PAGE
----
MEXICO CITY (Reuters) - A gruesome crime wave is shaking Mexico to its core, with children murdered, headless bodies left in piles and ordinary Mexicans losing the little faith they have in the police and government.
While violent crime has long been rampant in Mexico, a spate of recent killings have gone beyond anything seen before as drug smugglers slaughter rivals and common criminals, often helped by corrupt police, turn more brutal.
Hitmen from the Gulf cartel drug gang left a pile of 11 headless corpses piled up near the city of Merida and police say the victims were likely still alive when decapitated.
Drug gunmen killed 13 people including a baby and a university professor at a party in the picturesque tourist town of Creel, breaking a taboo against killing children.
“You are seeing a deterioration, and a very drastic and violent terrorizing factor,” said Fred Burton, an analyst for the U.S.-based Stratfor security consultancy.
President Felipe Calderon, a strong-willed conservative, made the fight against crime his top priority when he came to office in 2006 but drug murders have soared to a record 2,700 so far this year in a war between gangs.
August was the bloodiest month in three years of clashes that began when Mexico’s most-wanted man Joaquin “Shorty” Guzman took on rival traffickers for control of smuggling routes. About 450 people were killed last month, most of them in the border states of Chihuahua and Baja California.
Natividad Gonzalez, governor of the northern state of Nuevo Leon, warned last week that drug gangs were holding greater sway over town and village authorities, threatening a “collapse of the basic government structure in our country.”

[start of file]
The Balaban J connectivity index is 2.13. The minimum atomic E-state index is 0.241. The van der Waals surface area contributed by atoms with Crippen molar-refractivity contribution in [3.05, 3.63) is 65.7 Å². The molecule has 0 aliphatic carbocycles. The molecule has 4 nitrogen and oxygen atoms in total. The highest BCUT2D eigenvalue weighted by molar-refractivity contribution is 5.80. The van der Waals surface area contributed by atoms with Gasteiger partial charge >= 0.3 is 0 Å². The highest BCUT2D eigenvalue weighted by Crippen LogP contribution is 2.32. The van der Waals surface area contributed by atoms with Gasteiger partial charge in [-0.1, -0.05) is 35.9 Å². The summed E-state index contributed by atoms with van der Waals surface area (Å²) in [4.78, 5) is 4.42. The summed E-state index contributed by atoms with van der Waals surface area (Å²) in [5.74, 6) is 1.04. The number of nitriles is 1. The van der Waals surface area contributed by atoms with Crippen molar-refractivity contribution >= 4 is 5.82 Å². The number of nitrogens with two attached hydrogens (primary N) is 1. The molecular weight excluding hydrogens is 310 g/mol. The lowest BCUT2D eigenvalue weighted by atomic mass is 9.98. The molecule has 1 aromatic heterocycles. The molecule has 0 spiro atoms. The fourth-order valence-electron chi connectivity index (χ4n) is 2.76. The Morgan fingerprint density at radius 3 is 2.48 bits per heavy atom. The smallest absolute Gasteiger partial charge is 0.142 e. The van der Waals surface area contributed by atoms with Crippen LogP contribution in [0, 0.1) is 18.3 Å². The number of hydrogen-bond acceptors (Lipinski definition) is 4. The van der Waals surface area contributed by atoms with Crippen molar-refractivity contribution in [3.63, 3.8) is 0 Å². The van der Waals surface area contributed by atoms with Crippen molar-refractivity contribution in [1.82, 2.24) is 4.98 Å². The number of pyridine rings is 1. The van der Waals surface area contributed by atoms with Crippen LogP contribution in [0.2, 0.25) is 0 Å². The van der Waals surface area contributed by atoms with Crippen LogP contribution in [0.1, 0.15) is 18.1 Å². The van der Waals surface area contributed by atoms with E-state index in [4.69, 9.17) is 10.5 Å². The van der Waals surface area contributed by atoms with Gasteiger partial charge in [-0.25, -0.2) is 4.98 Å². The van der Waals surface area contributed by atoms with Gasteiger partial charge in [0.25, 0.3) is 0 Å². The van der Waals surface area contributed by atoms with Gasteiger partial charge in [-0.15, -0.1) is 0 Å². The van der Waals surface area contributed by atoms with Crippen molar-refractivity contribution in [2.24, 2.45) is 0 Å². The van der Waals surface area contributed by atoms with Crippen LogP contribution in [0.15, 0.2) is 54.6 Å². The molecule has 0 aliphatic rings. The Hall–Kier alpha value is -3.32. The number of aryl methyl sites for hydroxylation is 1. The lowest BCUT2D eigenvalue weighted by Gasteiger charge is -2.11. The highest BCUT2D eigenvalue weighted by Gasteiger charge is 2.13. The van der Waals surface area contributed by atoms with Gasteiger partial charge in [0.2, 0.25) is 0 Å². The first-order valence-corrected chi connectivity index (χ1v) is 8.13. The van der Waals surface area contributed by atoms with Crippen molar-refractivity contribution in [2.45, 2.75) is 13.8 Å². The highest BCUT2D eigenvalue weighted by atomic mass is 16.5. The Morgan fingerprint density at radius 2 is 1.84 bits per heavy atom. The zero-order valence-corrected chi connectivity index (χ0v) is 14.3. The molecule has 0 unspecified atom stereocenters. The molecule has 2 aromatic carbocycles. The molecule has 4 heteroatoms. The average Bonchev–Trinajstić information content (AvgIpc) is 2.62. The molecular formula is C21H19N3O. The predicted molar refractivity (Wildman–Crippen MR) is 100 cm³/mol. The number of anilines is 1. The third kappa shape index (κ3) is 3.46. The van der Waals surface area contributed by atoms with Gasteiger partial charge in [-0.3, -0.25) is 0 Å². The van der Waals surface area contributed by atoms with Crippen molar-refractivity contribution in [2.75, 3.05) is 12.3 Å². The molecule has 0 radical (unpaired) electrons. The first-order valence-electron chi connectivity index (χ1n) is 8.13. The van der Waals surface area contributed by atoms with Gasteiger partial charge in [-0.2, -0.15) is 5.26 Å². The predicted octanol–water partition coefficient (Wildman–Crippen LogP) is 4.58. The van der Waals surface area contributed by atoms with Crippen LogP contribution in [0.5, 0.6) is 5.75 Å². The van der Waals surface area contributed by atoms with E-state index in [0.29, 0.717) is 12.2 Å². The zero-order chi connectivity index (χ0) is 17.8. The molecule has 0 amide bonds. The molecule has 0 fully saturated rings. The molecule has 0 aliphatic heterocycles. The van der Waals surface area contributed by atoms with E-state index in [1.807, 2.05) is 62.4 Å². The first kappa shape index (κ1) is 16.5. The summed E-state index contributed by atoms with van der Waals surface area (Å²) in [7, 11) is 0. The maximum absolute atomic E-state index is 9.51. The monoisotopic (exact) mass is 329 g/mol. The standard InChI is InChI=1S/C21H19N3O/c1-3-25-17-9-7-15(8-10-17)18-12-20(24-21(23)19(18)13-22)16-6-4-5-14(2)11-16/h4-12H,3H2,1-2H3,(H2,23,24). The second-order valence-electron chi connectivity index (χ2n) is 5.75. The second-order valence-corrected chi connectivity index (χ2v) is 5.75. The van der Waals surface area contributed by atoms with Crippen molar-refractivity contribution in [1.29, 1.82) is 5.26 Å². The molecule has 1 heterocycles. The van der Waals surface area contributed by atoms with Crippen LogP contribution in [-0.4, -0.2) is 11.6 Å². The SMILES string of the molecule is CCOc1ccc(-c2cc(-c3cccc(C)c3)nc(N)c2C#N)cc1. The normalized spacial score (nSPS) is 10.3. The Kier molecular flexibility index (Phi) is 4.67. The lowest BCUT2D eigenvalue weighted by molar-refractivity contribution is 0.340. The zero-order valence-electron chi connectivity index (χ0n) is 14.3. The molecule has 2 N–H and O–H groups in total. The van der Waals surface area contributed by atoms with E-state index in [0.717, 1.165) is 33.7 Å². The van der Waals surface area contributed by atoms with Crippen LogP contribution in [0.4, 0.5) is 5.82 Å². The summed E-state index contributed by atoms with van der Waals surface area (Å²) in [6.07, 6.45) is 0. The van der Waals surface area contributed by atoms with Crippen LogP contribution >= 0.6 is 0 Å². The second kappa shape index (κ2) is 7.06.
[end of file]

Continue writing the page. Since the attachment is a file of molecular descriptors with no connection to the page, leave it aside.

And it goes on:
Calderon is now under pressure to crack down after 150,000 people marched through Mexico City in an anti-crime protest and his National Action Party may suffer at mid-term legislative elections next year.
Even crime-hardened Mexicans were shocked by the kidnapping and murder of a 14-year-old boy whose body was found on August 1 in the trunk of a car in Mexico City despite his father paying a ransom.
Increasing numbers of people are asking for protection against armed robbery and kidnapping at a shrine to Saint Sharbel, said to help desperate causes, at a church in the capital’s middle class area of Polanco.
“Terrible crime is the main worry in our country today,” housewife Francisca Hernandez, 53, said at the shrine this week. “I come to pray for my children, who have to go out to the street to work every day,” said Hernandez. Her daughter was robbed gunpoint on a bus recently.
Mexican drug gangs have yet to launch major terror attacks like Colombian traffickers who murdered 107 people in bombing a commercial airliner in 1989, and killed over 60 more in a car bomb attack on the headquarters of the DAS security police.
But Stratfor’s Burton said Mexico’s Sinaloa and Gulf cartels probably have the necessary weapons, communications and intelligence to launch spectacular attacks in retaliation for Calderon sending thousands of troops against them.
“Could you see them placing a large car bomb next and start killing a lot of people or start killing elected officials including Calderon himself and the attorney general?” he said. “It’s not a bold leap, especially with the kind of money and resources they have.”
Calderon, state governors and the mayor of Mexico City held a summit last month and agreed on a long list of anti-crime measures but many of their promises, like a vow to rid Mexico’s underpaid police forces of corrupt cops, are not new.
Calderon is coming under fire for the crime wave although his popularity rating is still high at above 60 percent.
Local and state governments are also facing much of the blame. Voter disapproval of Mexico City’s leftist mayor, Marcelo Ebrard, a possible presidential candidate in 2012, rose to 45 percent from 37 percent in June mostly due to his failure to reduce crime, a poll in the Reforma newspaper showed this week.
“There is mistrust of the police mostly but also of the political class in general,” said human rights worker Victor Clarke Alfaro in the violent northern city of Tijuana near the U.S. border.
The opposition Institutional Revolutionary Party, or PRI, which ruled Mexico for 71 years until 2000, may pick up votes in next year’s elections, said political analyst Ana Laura Magaloni.
Calderon’s anti-crime plan seems unclear to many people, she said. “As long as it’s not clarified then voters are going to reject that and give an advantage to the PRI,” she said.
Editing by Kieran Murray